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Revisiting the curse of Berlin


As the world commemorates 30 years of the fall of the Berlin Wall this month that ended the Cold War, the implications for Africa of this event, as well as an infamous conference in the German capital 135 years ago – captured in my 2010 book The Curse of Berlin: Africa After The Cold War – have largely gone unnoticed.

In November 1884, German Chancellor, Otto von Bismarck, opened the Berlin Conference in his snow-filled capital at which 14 largely European states set the rules for the partition of Africa. Bismarck was the Sorcerer who used his geo-strategic magic wand to cast a spell on Africa, employing the wizardry of the Industrial Revolution. The “Iron Chancellor” united Germany, and divided Africa. Within 25 years, almost all of the continent was under European colonial rule. The effects of this conference on Africa were devastating: imported political systems; fragmented and weak economies; artificial, insecure borders; and 16 land-locked countries.

As 17 African states gained their independence in the annus mirabilis of 1960, Africa’s ancestors cast their own spell on Europe a year later with the construction of the Berlin Wall symbolising the division of Germany and Europe. The fall of the wall in 1989 lifted this curse of Africa’s ancestors on Europe. However, the earlier Bismarckian curse remained, as Africa continued to suffer the effects of unconsolidated states; poorly integrated, largely mono-crop economies; and fragile borders that resulted in conflicts between states such as Ethiopia and Somalia, Libya and Chad, Nigeria and Cameroon, and Eritrea and Ethiopia. Where Africa had feared external intervention during the Cold War, marginalization was now the greater concern, as aid and investment flowed to rebuild Central and Eastern Europe. The continent was abandoned to improvise its own fragile Pax Africana following devastating conflicts in Somalia, Liberia, Angola, and Rwanda, often fuelled by former Cold War proxies.


My own personal association with Berlin – one of my favourite cities – began during a year spent at the Friedrich Schiller university in the East German city of Jena two years before the fall of the Berlin Wall. Studying with students from South Africa, Lesotho, Afghanistan, Yemen, Vietnam, Nicaragua, and Britain, the university town had its own cosmopolitan vibe. I enjoyed visits to the nearby historic city of Weimar, and representing the university in high jump competitions in Leipzig and Karl-Marx-Stadt (now Chemnitz).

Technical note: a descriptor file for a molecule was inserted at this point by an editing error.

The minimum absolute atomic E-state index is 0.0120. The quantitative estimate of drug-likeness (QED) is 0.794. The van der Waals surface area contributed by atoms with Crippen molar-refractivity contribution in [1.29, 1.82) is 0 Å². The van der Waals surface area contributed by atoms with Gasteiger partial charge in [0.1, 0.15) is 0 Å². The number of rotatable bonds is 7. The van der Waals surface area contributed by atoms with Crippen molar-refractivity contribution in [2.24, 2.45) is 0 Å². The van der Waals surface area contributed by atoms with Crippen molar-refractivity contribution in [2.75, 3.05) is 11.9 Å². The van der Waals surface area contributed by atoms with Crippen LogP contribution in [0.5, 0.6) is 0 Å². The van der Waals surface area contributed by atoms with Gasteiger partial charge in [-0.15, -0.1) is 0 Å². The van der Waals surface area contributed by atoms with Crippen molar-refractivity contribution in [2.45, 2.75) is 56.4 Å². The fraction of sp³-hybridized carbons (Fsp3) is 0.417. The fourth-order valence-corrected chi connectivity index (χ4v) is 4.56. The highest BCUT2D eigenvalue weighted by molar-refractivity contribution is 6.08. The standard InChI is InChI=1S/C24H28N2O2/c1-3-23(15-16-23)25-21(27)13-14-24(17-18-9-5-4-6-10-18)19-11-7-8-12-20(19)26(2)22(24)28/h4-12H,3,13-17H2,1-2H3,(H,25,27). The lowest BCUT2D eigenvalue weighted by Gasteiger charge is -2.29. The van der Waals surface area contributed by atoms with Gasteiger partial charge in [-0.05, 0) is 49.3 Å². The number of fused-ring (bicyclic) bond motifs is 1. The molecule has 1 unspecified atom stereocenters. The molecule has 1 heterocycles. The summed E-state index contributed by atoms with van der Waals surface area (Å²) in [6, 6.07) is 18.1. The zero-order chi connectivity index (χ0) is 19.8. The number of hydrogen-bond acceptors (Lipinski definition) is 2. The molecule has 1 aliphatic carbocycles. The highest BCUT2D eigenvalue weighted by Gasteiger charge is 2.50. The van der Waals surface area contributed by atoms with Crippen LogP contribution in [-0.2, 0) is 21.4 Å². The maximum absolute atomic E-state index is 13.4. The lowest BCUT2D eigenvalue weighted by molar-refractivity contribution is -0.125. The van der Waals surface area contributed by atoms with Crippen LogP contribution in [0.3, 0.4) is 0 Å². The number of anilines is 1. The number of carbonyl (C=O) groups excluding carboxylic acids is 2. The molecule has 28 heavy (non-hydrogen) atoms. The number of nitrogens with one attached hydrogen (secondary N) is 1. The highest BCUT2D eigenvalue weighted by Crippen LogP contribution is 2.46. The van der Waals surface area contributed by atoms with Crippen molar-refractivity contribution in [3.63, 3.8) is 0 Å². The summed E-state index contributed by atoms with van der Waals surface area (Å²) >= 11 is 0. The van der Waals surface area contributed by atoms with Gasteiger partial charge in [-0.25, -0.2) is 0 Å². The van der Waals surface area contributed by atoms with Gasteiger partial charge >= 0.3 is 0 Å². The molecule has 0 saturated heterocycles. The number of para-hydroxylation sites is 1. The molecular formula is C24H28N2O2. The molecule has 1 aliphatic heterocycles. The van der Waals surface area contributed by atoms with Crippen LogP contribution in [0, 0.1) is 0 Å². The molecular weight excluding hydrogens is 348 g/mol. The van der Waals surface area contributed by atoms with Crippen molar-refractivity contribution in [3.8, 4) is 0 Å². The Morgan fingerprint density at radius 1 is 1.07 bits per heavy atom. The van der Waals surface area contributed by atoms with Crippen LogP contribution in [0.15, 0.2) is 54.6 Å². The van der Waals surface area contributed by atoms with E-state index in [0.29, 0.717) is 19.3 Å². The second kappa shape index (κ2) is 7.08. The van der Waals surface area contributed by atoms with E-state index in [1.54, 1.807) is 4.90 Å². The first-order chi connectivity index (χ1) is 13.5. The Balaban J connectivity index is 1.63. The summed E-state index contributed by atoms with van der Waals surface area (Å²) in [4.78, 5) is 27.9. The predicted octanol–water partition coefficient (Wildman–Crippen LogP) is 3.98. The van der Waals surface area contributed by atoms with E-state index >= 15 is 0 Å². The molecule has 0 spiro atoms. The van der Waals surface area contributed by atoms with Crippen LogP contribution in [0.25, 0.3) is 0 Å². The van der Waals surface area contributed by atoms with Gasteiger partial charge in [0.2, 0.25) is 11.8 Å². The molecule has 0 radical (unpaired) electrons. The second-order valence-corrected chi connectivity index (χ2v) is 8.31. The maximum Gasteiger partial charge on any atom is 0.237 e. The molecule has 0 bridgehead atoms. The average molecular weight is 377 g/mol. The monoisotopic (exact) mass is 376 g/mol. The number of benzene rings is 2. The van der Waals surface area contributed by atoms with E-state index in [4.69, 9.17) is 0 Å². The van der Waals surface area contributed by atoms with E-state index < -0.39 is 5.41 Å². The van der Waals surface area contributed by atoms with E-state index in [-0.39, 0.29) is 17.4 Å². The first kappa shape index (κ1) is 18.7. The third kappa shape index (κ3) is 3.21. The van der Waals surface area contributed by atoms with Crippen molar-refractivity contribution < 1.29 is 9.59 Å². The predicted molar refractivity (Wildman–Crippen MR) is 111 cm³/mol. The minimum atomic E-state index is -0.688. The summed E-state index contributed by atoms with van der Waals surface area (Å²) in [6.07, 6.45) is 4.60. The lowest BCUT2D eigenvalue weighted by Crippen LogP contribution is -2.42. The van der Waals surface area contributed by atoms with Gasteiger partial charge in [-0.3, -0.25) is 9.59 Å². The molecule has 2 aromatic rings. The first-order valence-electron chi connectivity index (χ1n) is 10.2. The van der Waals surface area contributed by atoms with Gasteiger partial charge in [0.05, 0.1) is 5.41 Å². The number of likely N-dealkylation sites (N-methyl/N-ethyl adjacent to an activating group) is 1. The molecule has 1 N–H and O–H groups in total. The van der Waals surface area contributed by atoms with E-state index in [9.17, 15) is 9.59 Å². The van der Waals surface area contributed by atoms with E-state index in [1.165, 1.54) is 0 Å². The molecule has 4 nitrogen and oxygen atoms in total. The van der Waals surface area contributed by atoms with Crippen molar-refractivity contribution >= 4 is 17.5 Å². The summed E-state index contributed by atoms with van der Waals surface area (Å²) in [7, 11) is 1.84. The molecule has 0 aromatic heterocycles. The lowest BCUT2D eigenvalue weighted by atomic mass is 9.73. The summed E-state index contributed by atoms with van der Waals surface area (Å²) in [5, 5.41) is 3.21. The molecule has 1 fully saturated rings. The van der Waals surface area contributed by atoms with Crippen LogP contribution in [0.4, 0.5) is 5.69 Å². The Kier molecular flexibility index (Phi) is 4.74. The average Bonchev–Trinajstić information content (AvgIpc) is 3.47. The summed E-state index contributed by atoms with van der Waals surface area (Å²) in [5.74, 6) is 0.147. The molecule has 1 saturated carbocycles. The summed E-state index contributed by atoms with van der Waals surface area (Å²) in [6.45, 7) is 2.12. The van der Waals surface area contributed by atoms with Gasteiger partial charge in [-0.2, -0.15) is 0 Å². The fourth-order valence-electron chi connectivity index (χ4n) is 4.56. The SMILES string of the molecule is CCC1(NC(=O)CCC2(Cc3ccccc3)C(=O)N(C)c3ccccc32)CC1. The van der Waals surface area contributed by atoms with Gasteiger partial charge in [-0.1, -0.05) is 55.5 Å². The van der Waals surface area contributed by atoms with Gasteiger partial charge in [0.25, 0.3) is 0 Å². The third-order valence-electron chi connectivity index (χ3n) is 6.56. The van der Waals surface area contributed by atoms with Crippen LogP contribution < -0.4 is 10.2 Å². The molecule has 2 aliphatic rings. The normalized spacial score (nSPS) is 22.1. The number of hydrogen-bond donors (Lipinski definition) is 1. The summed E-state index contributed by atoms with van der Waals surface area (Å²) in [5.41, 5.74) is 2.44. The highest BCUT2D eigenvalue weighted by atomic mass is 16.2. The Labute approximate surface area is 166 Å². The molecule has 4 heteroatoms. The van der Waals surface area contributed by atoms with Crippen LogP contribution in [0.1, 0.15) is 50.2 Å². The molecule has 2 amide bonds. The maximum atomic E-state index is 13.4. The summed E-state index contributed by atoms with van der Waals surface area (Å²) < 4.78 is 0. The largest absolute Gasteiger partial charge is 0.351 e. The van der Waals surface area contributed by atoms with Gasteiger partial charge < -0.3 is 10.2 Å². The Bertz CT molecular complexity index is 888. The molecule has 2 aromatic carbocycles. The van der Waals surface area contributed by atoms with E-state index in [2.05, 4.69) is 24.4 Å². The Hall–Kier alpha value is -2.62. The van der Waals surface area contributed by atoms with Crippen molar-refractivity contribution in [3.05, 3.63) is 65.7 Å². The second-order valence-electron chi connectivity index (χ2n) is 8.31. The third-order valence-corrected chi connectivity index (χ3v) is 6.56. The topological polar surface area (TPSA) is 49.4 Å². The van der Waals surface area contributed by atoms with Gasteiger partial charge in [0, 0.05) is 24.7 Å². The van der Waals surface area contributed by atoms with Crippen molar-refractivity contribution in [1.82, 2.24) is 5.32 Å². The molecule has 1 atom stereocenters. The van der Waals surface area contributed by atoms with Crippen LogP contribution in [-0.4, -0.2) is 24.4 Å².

My fondest memory was watching a superb performance by the indomitable Gisela May of German playwright, Bertolt Brecht’s anti-war play, Mother Courage and Her Children, in his baroque East Berlin theatre the Berliner Ensemble am Schiffbauerdamm. An equally breath-taking portrayal of the character, Azdak, was produced by Ekkehard Schall in Brecht’s The Caucasian Chalk Circle. More recently, I visited Brecht’s home in Berlin which is now a museum replete with an exhibition room, photos, and biographies. Next to the house, Brecht and his actress wife, Helene Weigel, lay buried in the Dorotheenstädtischer cemetery, also bearing the remains of Friedrich Hegel.

Brecht’s memory was recently kept alive through the 2018 Mack The Knife: Brecht’s Threepenny Film. Based on the playwright’s The Threepenny Opera – adapted from John Gay’s The Beggar’s Opera – the movie is a “film within a film,” in which Brecht resists attempts by the commercial film industry to censor his biting socialist critique of capitalist society in a movie version of The Threepenny Opera. Nigerian Nobel laureate, Wole Soyinka, later adapted Brecht’s play in his own Opera Wonyosi.

Recent sojourns in Berlin saw visits to two museums on life in the former East Germany. While one museum presented a balanced picture of the former Communist republic, the other portrayed a largely negative image of a repressive police state where life was gray and uniform. Despite Germany’s 14-year Chancellor, Angela Merkel, being a citizen of East Germany, many of its inhabitants feel that the Wiedervereinigung (reunification) in 1990 was more of a take-over by the West than a willing integration. This has resulted in the success of the far-right Alternative for Germany party which won 23% of seats in October state elections in Thuringia.

Despite the German government having transferred an estimated $2.2 trillion to the East since 1990, and in spite of former East German cities like Leipzig, Dresden, and Potsdam enjoying economic booms, unemployment in the East is 6.1% compared to 4.6% in the West, while wages in the East are 85% of Western ones. Only 7% of Germany’s 500 most valued companies are headquartered in the East.

So, moving from Europe back to Africa, what should we do to reverse the lingering Bismarckian curse? Africans must now organise a new Berlin Conference in Addis Ababa – the seat of African diplomacy – in order to reverse the scandalous act of cartographic perfidy inflicted on the continent by European statesmen in Berlin 135 years ago. This new conference on African soil should negotiate viable political federations, more practical colonial boundaries, and new trade blocs to promote effective regional integration and development, and prevent future conflicts. The continent’s ancestors must be invited to this grand diplomatic banquet, so that the Curse of Berlin over Africa can finally be lifted.Prof. Adebajo is director, Institute for Pan-African Thought and Conversation, University of Johannesburg, South Africa.


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